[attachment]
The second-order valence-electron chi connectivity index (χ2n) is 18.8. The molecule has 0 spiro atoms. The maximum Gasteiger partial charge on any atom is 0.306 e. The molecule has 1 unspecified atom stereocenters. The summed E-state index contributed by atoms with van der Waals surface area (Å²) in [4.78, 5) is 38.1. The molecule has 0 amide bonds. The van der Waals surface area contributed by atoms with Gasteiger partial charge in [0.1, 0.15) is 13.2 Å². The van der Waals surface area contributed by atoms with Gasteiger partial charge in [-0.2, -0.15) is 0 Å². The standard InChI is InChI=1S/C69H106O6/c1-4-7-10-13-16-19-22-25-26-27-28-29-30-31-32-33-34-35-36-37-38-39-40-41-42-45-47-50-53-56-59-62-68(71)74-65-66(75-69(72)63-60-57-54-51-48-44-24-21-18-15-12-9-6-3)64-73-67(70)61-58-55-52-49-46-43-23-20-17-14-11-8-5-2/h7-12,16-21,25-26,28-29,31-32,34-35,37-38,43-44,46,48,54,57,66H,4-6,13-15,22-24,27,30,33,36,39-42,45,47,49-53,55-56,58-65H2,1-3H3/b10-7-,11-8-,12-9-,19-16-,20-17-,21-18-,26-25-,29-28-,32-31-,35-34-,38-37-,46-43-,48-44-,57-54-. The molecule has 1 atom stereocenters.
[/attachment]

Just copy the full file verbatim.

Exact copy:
The second-order valence-electron chi connectivity index (χ2n) is 18.8. The molecule has 0 spiro atoms. The maximum Gasteiger partial charge on any atom is 0.306 e. The molecule has 1 unspecified atom stereocenters. The summed E-state index contributed by atoms with van der Waals surface area (Å²) in [4.78, 5) is 38.1. The molecule has 0 amide bonds. The van der Waals surface area contributed by atoms with Gasteiger partial charge in [0.1, 0.15) is 13.2 Å². The van der Waals surface area contributed by atoms with Gasteiger partial charge in [-0.2, -0.15) is 0 Å². The standard InChI is InChI=1S/C69H106O6/c1-4-7-10-13-16-19-22-25-26-27-28-29-30-31-32-33-34-35-36-37-38-39-40-41-42-45-47-50-53-56-59-62-68(71)74-65-66(75-69(72)63-60-57-54-51-48-44-24-21-18-15-12-9-6-3)64-73-67(70)61-58-55-52-49-46-43-23-20-17-14-11-8-5-2/h7-12,16-21,25-26,28-29,31-32,34-35,37-38,43-44,46,48,54,57,66H,4-6,13-15,22-24,27,30,33,36,39-42,45,47,49-53,55-56,58-65H2,1-3H3/b10-7-,11-8-,12-9-,19-16-,20-17-,21-18-,26-25-,29-28-,32-31-,35-34-,38-37-,46-43-,48-44-,57-54-. The molecule has 1 atom stereocenters.